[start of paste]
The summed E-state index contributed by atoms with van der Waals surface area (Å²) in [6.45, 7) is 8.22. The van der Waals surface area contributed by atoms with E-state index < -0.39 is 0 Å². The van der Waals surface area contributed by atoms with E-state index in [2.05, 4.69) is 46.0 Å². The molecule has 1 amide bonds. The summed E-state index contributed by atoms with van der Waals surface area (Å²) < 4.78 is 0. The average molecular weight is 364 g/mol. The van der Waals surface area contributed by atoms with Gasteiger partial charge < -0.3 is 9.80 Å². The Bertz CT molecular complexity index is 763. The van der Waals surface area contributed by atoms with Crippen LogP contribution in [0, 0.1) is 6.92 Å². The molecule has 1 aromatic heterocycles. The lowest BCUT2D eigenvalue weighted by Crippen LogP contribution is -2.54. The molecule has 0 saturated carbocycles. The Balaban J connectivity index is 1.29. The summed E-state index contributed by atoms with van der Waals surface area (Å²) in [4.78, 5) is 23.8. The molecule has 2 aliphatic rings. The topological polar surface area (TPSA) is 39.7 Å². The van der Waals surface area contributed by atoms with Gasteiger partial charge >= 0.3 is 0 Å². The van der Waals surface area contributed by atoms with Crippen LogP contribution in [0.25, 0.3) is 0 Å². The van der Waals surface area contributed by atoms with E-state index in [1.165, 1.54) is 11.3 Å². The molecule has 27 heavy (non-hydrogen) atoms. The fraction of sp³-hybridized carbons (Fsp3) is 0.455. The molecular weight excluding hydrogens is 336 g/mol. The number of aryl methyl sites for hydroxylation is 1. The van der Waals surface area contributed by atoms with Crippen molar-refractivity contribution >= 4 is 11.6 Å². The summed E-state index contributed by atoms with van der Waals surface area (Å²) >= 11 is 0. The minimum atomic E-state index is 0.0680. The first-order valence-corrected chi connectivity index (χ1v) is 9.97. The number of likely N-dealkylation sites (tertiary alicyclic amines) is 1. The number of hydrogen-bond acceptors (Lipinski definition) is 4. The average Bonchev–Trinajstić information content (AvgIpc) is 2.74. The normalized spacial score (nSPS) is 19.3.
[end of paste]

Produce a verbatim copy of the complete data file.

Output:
The summed E-state index contributed by atoms with van der Waals surface area (Å²) in [6.45, 7) is 8.22. The van der Waals surface area contributed by atoms with E-state index < -0.39 is 0 Å². The van der Waals surface area contributed by atoms with E-state index in [2.05, 4.69) is 46.0 Å². The molecule has 1 amide bonds. The summed E-state index contributed by atoms with van der Waals surface area (Å²) < 4.78 is 0. The average molecular weight is 364 g/mol. The van der Waals surface area contributed by atoms with Gasteiger partial charge < -0.3 is 9.80 Å². The Bertz CT molecular complexity index is 763. The van der Waals surface area contributed by atoms with Crippen LogP contribution in [0, 0.1) is 6.92 Å². The molecule has 1 aromatic heterocycles. The lowest BCUT2D eigenvalue weighted by Crippen LogP contribution is -2.54. The molecule has 0 saturated carbocycles. The Balaban J connectivity index is 1.29. The summed E-state index contributed by atoms with van der Waals surface area (Å²) in [4.78, 5) is 23.8. The molecule has 2 aliphatic rings. The topological polar surface area (TPSA) is 39.7 Å². The van der Waals surface area contributed by atoms with Gasteiger partial charge >= 0.3 is 0 Å². The van der Waals surface area contributed by atoms with Crippen LogP contribution in [0.25, 0.3) is 0 Å². The van der Waals surface area contributed by atoms with E-state index in [1.165, 1.54) is 11.3 Å². The molecule has 27 heavy (non-hydrogen) atoms. The fraction of sp³-hybridized carbons (Fsp3) is 0.455. The molecular weight excluding hydrogens is 336 g/mol. The number of aryl methyl sites for hydroxylation is 1. The van der Waals surface area contributed by atoms with Crippen molar-refractivity contribution >= 4 is 11.6 Å². The summed E-state index contributed by atoms with van der Waals surface area (Å²) >= 11 is 0. The minimum atomic E-state index is 0.0680. The first-order valence-corrected chi connectivity index (χ1v) is 9.97. The number of likely N-dealkylation sites (tertiary alicyclic amines) is 1. The number of hydrogen-bond acceptors (Lipinski definition) is 4. The average Bonchev–Trinajstić information content (AvgIpc) is 2.74. The normalized spacial score (nSPS) is 19.3.